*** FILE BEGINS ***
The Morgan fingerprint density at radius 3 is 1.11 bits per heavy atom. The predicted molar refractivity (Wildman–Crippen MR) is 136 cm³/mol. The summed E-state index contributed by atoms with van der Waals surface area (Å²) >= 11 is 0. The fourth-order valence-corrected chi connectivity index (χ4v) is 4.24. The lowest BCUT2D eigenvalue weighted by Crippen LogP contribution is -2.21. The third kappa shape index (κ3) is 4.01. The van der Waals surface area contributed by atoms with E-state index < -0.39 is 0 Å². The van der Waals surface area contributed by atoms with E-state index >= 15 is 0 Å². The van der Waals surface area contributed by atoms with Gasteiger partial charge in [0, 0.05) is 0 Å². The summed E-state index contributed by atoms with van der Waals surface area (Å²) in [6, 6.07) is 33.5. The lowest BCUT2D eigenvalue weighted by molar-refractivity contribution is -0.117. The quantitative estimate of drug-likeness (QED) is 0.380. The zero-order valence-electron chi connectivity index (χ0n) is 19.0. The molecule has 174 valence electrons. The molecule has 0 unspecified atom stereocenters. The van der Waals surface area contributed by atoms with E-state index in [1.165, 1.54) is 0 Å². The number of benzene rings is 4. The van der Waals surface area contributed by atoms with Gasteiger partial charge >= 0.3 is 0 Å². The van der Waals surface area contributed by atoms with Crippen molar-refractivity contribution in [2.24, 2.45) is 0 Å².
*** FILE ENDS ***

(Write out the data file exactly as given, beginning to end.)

The Morgan fingerprint density at radius 3 is 1.11 bits per heavy atom. The predicted molar refractivity (Wildman–Crippen MR) is 136 cm³/mol. The summed E-state index contributed by atoms with van der Waals surface area (Å²) >= 11 is 0. The fourth-order valence-corrected chi connectivity index (χ4v) is 4.24. The lowest BCUT2D eigenvalue weighted by Crippen LogP contribution is -2.21. The third kappa shape index (κ3) is 4.01. The van der Waals surface area contributed by atoms with E-state index < -0.39 is 0 Å². The van der Waals surface area contributed by atoms with E-state index >= 15 is 0 Å². The van der Waals surface area contributed by atoms with Gasteiger partial charge in [0, 0.05) is 0 Å². The summed E-state index contributed by atoms with van der Waals surface area (Å²) in [6, 6.07) is 33.5. The lowest BCUT2D eigenvalue weighted by molar-refractivity contribution is -0.117. The quantitative estimate of drug-likeness (QED) is 0.380. The zero-order valence-electron chi connectivity index (χ0n) is 19.0. The molecule has 174 valence electrons. The molecule has 0 unspecified atom stereocenters. The van der Waals surface area contributed by atoms with E-state index in [1.165, 1.54) is 0 Å². The number of benzene rings is 4. The van der Waals surface area contributed by atoms with Gasteiger partial charge >= 0.3 is 0 Å². The van der Waals surface area contributed by atoms with Crippen molar-refractivity contribution in [2.24, 2.45) is 0 Å².